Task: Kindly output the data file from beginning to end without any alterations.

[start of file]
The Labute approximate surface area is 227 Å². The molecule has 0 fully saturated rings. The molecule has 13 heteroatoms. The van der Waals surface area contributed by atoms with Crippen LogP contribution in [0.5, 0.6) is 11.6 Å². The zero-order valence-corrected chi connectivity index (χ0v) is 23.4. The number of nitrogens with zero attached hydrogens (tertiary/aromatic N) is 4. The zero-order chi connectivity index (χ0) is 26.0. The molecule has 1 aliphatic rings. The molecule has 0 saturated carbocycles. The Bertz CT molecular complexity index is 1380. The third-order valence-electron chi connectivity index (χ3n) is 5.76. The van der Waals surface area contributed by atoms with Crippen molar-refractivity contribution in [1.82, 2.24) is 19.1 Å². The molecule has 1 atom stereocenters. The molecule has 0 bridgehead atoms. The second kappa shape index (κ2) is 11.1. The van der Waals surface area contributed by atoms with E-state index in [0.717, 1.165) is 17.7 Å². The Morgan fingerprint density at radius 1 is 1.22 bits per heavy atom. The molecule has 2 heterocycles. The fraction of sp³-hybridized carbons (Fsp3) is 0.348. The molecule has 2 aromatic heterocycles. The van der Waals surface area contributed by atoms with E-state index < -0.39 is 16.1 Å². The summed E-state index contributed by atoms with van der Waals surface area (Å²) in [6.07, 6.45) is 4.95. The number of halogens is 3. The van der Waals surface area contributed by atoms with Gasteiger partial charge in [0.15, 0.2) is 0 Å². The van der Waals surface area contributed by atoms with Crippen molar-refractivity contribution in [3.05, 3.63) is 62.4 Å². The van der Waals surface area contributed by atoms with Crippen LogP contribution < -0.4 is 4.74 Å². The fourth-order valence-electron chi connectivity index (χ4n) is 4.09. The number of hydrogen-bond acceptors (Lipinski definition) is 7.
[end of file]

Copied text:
The Labute approximate surface area is 227 Å². The molecule has 0 fully saturated rings. The molecule has 13 heteroatoms. The van der Waals surface area contributed by atoms with Crippen LogP contribution in [0.5, 0.6) is 11.6 Å². The zero-order valence-corrected chi connectivity index (χ0v) is 23.4. The number of nitrogens with zero attached hydrogens (tertiary/aromatic N) is 4. The zero-order chi connectivity index (χ0) is 26.0. The molecule has 1 aliphatic rings. The molecule has 0 saturated carbocycles. The Bertz CT molecular complexity index is 1380. The third-order valence-electron chi connectivity index (χ3n) is 5.76. The van der Waals surface area contributed by atoms with Crippen molar-refractivity contribution in [1.82, 2.24) is 19.1 Å². The molecule has 1 atom stereocenters. The molecule has 0 bridgehead atoms. The second kappa shape index (κ2) is 11.1. The van der Waals surface area contributed by atoms with E-state index in [0.717, 1.165) is 17.7 Å². The Morgan fingerprint density at radius 1 is 1.22 bits per heavy atom. The molecule has 2 heterocycles. The fraction of sp³-hybridized carbons (Fsp3) is 0.348. The molecule has 2 aromatic heterocycles. The van der Waals surface area contributed by atoms with E-state index < -0.39 is 16.1 Å². The summed E-state index contributed by atoms with van der Waals surface area (Å²) in [6.07, 6.45) is 4.95. The number of halogens is 3. The van der Waals surface area contributed by atoms with Gasteiger partial charge in [0.15, 0.2) is 0 Å². The van der Waals surface area contributed by atoms with Crippen molar-refractivity contribution in [3.05, 3.63) is 62.4 Å². The van der Waals surface area contributed by atoms with Crippen LogP contribution < -0.4 is 4.74 Å². The fourth-order valence-electron chi connectivity index (χ4n) is 4.09. The number of hydrogen-bond acceptors (Lipinski definition) is 7.